GM is a 19 year old college student from Miami. She studies communications and is a freshman.
Context: Trojan Check is a symptom check questionnaire that all guests and students who wish to enter the USC campus and dining halls had to complete and pass during the COVID pandemic between January 2021 and April 2022. It was a part of USC’s efforts to manage COVID at the university and help students gradual return to campus.
Collector: Tell me your thoughts about Trojan Check and its colors.
GM: Trojan Check has different colors every day. For example some days are red, purple, yellow, which no one liked, green, blue, and pink. The pink Trojan Check was pretty and my roommates and I realized that whenever the Trojan Check was pink, it would turn out to be a good day. So from then on we used it as a good luck charm. We went on to ask other students about it and they agreed that pink Trojan Check days were the best.
Collector: Did you do anything special on pink Trojan Check days?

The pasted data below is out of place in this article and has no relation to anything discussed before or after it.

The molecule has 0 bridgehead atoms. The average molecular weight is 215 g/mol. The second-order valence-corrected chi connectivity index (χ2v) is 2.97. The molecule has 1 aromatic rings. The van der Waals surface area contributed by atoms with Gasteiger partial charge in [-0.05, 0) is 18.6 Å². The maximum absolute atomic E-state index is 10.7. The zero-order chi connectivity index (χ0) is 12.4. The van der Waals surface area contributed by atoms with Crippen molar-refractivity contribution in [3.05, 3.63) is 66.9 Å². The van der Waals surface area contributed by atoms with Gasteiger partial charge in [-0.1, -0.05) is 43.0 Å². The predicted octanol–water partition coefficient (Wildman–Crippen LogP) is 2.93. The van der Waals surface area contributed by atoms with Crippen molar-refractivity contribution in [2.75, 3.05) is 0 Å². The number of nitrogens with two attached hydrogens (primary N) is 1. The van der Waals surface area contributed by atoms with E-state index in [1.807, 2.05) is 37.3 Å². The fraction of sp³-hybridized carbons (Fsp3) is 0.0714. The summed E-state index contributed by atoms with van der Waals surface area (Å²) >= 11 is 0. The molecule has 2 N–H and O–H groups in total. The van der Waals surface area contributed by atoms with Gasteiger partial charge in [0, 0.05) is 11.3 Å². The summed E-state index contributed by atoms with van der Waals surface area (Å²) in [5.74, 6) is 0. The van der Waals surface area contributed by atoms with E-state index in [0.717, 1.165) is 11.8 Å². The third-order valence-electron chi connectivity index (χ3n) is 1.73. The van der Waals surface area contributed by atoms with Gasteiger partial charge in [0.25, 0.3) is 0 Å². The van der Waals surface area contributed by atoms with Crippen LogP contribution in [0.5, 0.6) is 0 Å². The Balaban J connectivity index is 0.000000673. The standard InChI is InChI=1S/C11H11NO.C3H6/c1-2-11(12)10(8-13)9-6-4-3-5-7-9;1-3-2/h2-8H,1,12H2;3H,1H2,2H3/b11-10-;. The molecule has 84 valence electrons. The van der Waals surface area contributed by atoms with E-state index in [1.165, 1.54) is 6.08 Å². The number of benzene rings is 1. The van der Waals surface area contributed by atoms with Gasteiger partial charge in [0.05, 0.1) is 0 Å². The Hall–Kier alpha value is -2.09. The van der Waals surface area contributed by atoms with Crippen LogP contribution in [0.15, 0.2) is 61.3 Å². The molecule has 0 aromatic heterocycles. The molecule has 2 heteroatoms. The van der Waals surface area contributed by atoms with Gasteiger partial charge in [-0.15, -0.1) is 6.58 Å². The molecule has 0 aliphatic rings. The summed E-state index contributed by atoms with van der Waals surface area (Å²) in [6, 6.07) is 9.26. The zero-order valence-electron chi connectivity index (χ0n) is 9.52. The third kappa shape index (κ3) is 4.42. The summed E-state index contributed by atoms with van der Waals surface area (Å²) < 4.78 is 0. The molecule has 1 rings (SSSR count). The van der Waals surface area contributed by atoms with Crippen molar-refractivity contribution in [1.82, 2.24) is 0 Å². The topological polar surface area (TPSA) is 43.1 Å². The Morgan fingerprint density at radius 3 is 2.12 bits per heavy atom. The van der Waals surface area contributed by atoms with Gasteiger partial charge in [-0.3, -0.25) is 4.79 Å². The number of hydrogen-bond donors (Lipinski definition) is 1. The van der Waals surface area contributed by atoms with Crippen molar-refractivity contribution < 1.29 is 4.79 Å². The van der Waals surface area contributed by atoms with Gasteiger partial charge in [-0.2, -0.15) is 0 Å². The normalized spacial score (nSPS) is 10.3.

GM: Honestly, no. We just had a little extra pep in our step. Even if a pink Trojan Check doesn’t actually make it a great day, I feel like our attitudes towards that day are better if that makes sense? Like as college students things are hard, especially during COVID. So the pink Trojan Check days make them a little better. I think we and everyone we’ve talked to about it are just looking for a little hope.
Analysis: College students and many other folk groups look for signs of good luck among the stress they have from school and the COVID crisis and while some find coins, angel numbers, and certain animals as good luck, many USC Trojans consider a pink trojan check (something that represents a solution to a crisis) day a good one. I think it’s really special that USC students are turning something that is a result of a crisis situation a symbol of faith. Deep down it reflects resilience on their part as a folk group.